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    Cultivating greener mindsets

    Case studies | July 2017


    From left: Conference at Pan Pacific Singapore; social events at Gardens by the Bay's Flower Field Hall

    From left: Conference at Pan Pacific Singapore; social events at Gardens by the Bay’s Flower Field Hall

    How does one hold an agarian event in a concrete jungle and without government support? By believing in the cause and thinking creatively, writes Pamela Chow

    Event brief

    Held biennially since 1963 by the Royal Agricultural Society of the Commonwealth (RASC), the 27th Commonwealth Agriculture Conference gathers agrarian organisations and groups globally in a discussion of nascent issues in agriculture. The latest edition dove into the modern challenges arising from the rural-urban divide, such as climate change, urban migration and disconnection from traditional food sources.

    Pitching for the event in 2012, the Kranji Countryside Association (KCA) clinched the deal to hold the conference on Singapore soil by positioning the nation as a thought leader in urban agricultural technology and advances.

    Agarian2Challenges

    Built on urban economy more than the toil of the soil, Singapore has small pockets of farming plots left in the rural outskirts of the city.

    Overcoming this “stereotype of Singapore as a concrete jungle and expensive city with nothing much to see” initially posed a challenge, said KCA president Kenny Eng. He added that this was on top of the association’s small size, limited resources, an absence of government support, all of which proved to be a challenge in pulling off the event which demanded a world-class venue with good facilities and versatile space, and high security for the RASC’s president, HRH Princess Anne.

    Solutions

    Interestingly, it was this “concrete jungle” image of Singapore that served as fertile ground for innovative ideas to flourish.

    Eng shared: “We worked hard to challenge that mindset and to show the side of Singapore that others rarely see… and to prove that Singapore’s small agricultural sector could become a future industry.”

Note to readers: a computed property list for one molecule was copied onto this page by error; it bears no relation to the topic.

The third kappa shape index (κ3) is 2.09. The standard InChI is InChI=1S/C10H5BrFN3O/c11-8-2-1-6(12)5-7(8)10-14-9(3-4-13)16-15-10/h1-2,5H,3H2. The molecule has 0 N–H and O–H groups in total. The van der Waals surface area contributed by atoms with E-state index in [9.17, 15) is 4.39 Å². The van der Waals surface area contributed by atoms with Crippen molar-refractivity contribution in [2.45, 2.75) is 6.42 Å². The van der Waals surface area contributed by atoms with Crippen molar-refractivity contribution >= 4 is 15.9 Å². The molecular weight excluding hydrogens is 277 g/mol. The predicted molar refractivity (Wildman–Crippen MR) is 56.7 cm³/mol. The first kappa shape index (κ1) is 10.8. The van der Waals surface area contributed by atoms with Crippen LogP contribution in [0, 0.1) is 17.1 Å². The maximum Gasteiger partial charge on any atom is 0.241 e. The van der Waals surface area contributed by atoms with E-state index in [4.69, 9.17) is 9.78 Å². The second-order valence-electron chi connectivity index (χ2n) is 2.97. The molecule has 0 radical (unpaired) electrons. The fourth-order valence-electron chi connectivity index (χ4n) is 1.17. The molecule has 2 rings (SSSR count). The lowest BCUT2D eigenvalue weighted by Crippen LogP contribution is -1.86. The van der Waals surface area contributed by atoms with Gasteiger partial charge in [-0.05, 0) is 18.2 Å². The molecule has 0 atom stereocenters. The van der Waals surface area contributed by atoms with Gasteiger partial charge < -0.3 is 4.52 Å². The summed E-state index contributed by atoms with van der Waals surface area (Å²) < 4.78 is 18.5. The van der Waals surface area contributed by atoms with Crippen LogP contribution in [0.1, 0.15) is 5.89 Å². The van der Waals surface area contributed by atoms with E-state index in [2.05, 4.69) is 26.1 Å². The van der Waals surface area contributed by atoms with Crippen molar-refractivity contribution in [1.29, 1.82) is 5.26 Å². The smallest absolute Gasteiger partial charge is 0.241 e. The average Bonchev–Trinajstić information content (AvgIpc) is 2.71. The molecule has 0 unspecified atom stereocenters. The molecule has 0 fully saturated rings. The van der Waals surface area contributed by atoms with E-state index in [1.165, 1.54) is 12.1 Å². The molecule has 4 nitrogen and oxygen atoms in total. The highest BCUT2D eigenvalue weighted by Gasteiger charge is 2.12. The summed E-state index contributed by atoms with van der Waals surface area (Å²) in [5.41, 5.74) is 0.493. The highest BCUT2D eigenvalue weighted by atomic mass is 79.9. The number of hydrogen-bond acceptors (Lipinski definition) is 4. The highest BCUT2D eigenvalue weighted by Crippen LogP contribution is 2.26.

This ultimately bloomed into an standout conference – KCA brought delegates on farm excursions, decorated the event with local produce and native plants, and engaged the Singapore Culinary Olympic Team to whip up a gala dinner.

    The key to making magic happen, reflected Eng, was having “a committed and influential local committee” that was dedicated to pulling in “good speakers and sponsors”.

    He added: “Our members pulled their weight in a difficult economic year, and came together to contribute to the sponsorship and resources for the conference.”

    Key takeaways

    Transforming perceived challenges into strengths, KCA succeeded in demonstrating Singapore’s creative urban farming advances amid a resource-stretched landscape.

    Said Eng: “We learnt that quality is more important than quantity, and that things must be done differently to stand out.”

    The 27th CAC bagged KCA the Best Association Conference Organiser at the Singapore Tourism Awards; an achievement that gave KCA the confidence to “focus on our small size as a strength and not a vulnerability, and to celebrate our local elements be it farms or culture or expertise”.

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